"Buenos dias", "buenas noches" -- this was the first words in a foreign language I heard in my life, as a three-year old boy growing up in developing post-war Western Germany, where the first gastarbeiters had arrived from Spain. Fascinated by the strange sounds, I tried to get to know some more languages, the only opportunity being TV courses of English and French -- there was no foreign language education for pre-teen school children in Germany yet in those days. Read more
To find some answers Tim Machan explores the language's present and past, and looks ahead to its futures among the one and a half billion people who speak it. His search is fascinating and important, for definitions of English have influenced education and law in many countries and helped shape the identities of those who live in them.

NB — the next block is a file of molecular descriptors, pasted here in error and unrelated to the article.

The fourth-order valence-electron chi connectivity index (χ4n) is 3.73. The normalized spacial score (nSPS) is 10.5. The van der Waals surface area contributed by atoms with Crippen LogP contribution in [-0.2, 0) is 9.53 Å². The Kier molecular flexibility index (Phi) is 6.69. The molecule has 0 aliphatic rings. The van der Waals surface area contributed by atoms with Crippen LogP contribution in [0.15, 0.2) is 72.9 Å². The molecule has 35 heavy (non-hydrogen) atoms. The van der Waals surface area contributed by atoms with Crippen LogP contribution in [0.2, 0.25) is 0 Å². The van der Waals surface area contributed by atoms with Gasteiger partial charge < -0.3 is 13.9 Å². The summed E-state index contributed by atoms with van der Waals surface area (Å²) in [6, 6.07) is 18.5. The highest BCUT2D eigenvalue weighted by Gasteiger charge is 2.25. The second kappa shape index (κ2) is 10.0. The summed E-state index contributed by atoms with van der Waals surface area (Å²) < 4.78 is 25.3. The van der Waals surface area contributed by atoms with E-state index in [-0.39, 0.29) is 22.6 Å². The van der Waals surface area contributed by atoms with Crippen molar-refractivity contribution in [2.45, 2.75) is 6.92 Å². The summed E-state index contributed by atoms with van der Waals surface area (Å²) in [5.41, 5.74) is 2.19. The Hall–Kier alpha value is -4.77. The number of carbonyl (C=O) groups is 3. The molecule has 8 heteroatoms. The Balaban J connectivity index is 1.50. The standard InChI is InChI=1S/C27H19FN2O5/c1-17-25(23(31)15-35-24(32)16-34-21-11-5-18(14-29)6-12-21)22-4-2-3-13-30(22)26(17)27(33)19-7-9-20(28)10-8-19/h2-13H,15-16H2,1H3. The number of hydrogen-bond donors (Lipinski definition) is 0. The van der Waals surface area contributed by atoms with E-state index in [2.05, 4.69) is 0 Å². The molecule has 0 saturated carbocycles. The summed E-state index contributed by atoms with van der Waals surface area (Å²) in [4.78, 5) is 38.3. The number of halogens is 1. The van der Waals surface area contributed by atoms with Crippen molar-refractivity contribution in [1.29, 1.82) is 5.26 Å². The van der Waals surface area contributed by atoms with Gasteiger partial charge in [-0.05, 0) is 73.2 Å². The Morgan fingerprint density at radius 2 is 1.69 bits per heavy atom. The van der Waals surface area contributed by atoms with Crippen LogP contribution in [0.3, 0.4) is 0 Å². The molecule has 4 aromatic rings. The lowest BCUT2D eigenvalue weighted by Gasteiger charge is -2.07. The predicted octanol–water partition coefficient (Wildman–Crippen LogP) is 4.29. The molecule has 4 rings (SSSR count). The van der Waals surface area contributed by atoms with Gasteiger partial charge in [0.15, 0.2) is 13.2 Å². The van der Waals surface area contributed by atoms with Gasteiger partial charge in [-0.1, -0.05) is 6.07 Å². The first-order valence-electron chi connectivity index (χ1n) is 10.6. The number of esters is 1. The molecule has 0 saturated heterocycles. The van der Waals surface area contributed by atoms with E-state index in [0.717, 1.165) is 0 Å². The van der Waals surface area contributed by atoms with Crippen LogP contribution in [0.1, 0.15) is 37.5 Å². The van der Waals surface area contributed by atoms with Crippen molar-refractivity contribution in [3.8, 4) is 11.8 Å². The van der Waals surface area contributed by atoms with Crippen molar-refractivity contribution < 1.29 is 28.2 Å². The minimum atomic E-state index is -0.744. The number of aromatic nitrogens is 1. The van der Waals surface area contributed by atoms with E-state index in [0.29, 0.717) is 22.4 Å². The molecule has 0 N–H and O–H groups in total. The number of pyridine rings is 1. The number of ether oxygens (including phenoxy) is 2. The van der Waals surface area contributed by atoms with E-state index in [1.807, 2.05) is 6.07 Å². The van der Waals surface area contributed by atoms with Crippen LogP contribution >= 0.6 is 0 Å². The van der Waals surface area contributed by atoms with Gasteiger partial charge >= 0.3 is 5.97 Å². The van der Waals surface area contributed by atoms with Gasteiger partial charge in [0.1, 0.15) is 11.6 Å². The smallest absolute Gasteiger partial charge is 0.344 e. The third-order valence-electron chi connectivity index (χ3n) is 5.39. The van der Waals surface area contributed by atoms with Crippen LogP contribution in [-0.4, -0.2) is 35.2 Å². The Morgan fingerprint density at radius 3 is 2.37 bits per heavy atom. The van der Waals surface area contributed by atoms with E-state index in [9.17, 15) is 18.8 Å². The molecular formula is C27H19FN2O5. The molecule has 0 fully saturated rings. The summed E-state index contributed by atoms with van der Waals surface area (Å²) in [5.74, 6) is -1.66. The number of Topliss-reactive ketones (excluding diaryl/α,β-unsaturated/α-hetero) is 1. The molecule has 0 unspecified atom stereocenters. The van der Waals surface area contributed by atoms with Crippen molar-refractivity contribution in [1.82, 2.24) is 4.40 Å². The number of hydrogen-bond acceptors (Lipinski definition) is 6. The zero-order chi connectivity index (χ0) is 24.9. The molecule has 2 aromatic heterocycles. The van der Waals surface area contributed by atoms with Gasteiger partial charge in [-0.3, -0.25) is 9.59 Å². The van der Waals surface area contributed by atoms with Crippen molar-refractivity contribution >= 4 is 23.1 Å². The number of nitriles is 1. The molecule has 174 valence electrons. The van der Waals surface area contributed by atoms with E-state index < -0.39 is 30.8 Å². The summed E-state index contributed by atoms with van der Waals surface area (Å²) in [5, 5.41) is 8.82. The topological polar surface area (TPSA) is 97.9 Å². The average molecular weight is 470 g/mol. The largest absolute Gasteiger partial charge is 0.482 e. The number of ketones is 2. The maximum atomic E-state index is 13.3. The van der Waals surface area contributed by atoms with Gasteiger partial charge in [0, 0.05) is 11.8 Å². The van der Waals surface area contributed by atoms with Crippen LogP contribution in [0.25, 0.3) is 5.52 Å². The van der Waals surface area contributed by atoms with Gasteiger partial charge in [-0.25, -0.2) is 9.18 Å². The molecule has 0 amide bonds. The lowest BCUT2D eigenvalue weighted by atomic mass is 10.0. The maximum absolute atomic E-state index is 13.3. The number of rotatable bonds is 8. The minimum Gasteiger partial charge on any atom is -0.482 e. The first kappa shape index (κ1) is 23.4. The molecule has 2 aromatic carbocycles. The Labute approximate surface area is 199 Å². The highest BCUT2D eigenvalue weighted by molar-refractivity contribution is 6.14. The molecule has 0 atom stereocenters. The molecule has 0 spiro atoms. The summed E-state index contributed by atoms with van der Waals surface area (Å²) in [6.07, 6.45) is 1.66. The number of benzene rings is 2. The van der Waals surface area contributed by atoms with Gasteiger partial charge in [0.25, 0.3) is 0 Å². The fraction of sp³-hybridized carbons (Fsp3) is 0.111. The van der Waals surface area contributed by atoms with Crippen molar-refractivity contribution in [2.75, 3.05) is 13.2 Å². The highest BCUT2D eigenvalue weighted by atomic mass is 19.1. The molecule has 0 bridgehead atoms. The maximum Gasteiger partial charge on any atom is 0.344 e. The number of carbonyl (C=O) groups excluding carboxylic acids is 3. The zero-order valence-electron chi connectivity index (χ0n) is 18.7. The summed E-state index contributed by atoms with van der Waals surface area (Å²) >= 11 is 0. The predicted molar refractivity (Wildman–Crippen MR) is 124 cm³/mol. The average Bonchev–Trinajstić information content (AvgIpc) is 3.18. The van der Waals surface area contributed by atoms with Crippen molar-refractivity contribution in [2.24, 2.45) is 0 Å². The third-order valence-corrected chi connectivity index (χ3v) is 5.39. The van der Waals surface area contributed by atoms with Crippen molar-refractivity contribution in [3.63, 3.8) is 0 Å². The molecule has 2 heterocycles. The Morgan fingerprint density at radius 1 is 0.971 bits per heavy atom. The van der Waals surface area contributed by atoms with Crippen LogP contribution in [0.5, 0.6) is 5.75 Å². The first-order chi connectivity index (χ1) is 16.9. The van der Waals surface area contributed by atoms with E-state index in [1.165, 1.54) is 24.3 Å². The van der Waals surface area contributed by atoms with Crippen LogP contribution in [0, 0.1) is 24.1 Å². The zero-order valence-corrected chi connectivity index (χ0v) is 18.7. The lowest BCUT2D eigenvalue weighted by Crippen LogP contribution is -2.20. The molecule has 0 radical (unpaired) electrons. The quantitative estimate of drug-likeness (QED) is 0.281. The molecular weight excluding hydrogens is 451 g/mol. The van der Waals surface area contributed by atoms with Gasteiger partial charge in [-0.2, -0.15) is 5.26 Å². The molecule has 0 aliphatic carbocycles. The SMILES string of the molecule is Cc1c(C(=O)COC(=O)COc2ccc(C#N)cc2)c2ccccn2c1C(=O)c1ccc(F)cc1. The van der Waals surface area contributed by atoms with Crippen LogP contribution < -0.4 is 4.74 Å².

This volume provides a new perspective on the evolution of the special language of medicine, based on the electronic corpus of Early Modern English Medical Texts, containing over two million words of medical writing from 1500 to 1700.
The main theme running through this volume is that coherence is a mental phenomenon rather than a property of the spoken or written text, or of the social situation. Most of the papers in this volume were originally presented at the Symposium on Coherence in Spontaneous Text, held at the University of Oregon in the spring of 1992. Contributions by: Anne Anderson; Jennifer Coates; T. Givón; Charles Goodwin; Walter Kintsch; Tony Sanford and Linda Moxey; Tom Trabasso; Soyoung Suh and Paula Payton; Matthew Traxler and Morti Gernsbacher; Deanna Wilkes-Gibbs